Breastfeeding for Longer May Improve Child's Education Later in Life

Longer breastfeeding duration may slightly improve educational achievements during teenage years, according to a study conducted in England.

Only one in four infants in the United States is exclusively breastfed for about the first six months of life, as recommended by international health organizations, despite breastfeeding benefits for both babies and their mothers.

Research suggests breastfed babies are less likely to develop asthma, obesity, type 1 diabetes, and other conditions. In mothers, breastfeeding may lower the risk of type 2 diabetes, ovarian and breast cancers, and high blood pressure.

A team of researchers from the University of Oxford investigated whether being breastfed may result in better academic performance. They analyzed data from 4,940 children up to 16 years old from the Millennium Cohort Study, which enrolled nearly 19,000 children born in 2000 and 2002 living in the United Kingdom.

The researchers examined the results of secondary education standardized examinations, specifically their General Certificate of Secondary Education (GCSE) in English and Mathematics. The Attainment 8 score, which is the sum of all the GCSEs taken by the children, was also analyzed.

Around a third (32.8%) of the participants were never breastfed, and the remainder were breastfed for different periods. Of those, only 9.5% were breastfed for at least 12 months.

Analysis of the results showed that only 19.2% of children who were breastfed for at least 12 months failed their English GCSE, compared to 41.7% of those who were never breastfed. Nearly a third (28.5%) of those breastfed for at least 12 months achieved a high pass (A and A+) compared with 9.6% among non-breastfed children.

Only 23.7% of children who were breastfed for at least 12 months failed the Mathematics GCSE, compared to 41.9% of those who were never breastfed. Additionally, 31.4% of those breastfed for a longer time achieved a high pass (A and A*) compared with 11% in the non-breastfed group.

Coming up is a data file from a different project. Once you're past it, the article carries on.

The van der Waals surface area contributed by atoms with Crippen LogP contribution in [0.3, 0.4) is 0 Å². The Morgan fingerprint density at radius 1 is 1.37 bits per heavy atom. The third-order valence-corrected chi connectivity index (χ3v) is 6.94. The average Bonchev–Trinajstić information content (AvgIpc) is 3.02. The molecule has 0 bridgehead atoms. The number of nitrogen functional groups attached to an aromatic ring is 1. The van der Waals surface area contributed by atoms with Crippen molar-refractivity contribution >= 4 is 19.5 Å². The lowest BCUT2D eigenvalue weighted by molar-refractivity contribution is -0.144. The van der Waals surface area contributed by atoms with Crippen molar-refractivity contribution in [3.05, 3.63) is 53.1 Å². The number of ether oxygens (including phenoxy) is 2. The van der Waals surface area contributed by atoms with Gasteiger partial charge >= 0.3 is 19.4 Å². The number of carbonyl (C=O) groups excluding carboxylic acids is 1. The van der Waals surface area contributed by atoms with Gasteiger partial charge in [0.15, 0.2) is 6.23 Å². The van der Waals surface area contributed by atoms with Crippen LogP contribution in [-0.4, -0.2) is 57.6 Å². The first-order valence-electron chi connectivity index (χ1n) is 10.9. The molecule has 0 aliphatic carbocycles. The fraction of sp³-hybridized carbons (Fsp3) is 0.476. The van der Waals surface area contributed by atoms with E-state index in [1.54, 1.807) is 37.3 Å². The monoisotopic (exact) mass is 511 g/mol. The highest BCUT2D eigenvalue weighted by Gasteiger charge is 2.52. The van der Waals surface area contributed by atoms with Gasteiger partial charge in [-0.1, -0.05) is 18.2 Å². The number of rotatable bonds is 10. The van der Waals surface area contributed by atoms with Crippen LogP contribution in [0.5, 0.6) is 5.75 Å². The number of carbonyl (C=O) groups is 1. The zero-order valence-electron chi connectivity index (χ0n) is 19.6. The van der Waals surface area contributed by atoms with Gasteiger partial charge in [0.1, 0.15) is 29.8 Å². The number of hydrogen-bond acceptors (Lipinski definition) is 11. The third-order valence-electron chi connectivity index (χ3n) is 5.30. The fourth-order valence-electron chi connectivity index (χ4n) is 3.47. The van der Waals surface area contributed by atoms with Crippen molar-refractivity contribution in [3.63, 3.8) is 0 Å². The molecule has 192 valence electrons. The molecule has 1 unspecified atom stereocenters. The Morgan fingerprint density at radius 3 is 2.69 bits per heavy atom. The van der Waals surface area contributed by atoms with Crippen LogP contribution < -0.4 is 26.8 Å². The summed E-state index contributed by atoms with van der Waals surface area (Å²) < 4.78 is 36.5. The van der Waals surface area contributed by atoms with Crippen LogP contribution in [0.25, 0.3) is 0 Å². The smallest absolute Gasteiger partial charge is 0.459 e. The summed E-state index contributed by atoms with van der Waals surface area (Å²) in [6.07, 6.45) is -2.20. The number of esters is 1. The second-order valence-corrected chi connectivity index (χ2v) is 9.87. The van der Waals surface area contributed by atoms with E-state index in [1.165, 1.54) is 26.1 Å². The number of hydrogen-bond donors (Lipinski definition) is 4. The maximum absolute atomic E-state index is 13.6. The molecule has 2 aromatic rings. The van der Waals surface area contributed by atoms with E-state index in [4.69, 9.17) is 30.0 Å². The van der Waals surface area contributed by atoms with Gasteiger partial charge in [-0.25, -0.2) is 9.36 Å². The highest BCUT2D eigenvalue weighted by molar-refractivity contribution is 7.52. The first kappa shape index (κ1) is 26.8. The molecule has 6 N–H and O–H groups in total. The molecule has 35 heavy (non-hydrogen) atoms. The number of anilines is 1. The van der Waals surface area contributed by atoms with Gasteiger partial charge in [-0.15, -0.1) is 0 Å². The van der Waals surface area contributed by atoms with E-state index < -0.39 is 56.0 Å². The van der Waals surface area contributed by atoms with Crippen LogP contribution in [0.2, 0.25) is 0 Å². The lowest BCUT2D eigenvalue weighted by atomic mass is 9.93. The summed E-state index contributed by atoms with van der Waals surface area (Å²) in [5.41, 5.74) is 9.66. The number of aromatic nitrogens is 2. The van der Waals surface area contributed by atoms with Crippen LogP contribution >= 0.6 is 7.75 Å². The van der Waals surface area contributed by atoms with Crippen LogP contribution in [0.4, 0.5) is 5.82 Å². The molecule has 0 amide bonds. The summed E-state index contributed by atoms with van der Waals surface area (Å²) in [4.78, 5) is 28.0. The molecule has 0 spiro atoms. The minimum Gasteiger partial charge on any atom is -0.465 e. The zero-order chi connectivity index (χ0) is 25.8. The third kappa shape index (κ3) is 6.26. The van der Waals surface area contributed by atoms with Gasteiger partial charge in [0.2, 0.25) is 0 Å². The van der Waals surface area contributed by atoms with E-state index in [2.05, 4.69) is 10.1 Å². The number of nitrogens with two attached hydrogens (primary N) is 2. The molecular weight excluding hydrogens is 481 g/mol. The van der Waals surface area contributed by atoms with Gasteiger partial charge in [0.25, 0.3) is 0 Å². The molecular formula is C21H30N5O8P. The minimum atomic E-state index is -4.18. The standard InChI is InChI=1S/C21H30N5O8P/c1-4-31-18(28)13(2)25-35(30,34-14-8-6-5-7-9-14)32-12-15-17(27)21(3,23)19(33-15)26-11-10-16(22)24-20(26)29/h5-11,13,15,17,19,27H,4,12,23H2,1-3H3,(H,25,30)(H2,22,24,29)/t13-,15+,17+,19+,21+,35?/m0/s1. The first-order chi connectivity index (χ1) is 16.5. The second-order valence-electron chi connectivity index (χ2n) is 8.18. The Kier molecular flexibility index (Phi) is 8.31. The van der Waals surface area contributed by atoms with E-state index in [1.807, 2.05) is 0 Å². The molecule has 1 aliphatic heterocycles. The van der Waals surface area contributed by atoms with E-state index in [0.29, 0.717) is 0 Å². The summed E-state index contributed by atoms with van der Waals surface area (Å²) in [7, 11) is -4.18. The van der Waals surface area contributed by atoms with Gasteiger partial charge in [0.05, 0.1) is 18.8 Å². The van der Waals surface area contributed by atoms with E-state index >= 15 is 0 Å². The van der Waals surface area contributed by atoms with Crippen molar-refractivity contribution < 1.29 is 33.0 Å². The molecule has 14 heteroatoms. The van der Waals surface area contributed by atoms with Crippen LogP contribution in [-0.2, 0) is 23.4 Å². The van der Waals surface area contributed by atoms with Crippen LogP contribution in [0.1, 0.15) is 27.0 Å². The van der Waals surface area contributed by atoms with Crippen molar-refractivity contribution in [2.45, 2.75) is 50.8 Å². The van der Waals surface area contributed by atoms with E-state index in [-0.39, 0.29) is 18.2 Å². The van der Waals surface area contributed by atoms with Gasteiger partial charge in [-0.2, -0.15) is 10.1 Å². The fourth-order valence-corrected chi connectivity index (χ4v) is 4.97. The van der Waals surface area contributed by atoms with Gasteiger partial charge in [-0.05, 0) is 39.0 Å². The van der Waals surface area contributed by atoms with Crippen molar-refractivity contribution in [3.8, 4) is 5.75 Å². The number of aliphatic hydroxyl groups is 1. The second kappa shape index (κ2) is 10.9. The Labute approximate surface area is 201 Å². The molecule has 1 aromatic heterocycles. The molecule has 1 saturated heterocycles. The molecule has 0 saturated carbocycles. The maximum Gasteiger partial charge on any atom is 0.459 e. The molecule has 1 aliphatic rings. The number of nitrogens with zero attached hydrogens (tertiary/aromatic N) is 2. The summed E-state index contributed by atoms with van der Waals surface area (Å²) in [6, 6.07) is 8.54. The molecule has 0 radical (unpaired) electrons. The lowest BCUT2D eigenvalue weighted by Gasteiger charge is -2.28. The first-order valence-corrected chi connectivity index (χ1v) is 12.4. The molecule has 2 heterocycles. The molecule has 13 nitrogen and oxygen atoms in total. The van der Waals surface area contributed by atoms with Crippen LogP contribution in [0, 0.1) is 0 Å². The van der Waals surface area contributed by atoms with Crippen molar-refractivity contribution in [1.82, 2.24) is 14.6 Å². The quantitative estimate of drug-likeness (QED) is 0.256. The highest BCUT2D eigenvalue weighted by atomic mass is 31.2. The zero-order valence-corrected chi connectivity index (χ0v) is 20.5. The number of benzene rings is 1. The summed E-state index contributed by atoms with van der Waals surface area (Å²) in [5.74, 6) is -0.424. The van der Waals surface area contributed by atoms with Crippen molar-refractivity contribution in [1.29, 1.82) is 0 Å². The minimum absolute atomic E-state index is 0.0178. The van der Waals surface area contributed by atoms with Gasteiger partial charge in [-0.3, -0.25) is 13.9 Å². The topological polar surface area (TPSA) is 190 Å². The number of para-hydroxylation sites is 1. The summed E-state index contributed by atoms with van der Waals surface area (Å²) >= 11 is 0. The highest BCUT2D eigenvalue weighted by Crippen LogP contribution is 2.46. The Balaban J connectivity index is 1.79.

After taking into account confounding factors, the researchers found that children who breastfed for at least 12 months were 39% more likely to have a high pass for both exams and were 25% less likely to fail the English exam. Those who breastfed for longer also had a higher Attainment 8 score than those who never breastfed.

The study authors say that the association between breastfeeding and better academic performance may be explained by polyunsaturated fatty acids and micronutrients, which are found in breast milk and enhance neurodevelopment. Moreover, breastfeeding may enable mother–child bonding, which could have a positive effect on cognitive and academic performance. Previous and current studies hypothesized that breastfeeding might improve self-regulation, which can predict academic achievement.

The study published in the journal Archives of Disease in Childhood has some limitations. First, it was not possible to link the National Pupil Dataset for approximately 4,000 children because they were lost to follow-up or did not consent. Another 1,292 children were not followed up to age 14 when maternal cognitive ability was measured.

Although the study associates longer breastfeeding duration with improved academic results, the gains are modest. Nevertheless, breastfeeding should be encouraged for possible benefits on academic achievement and health.

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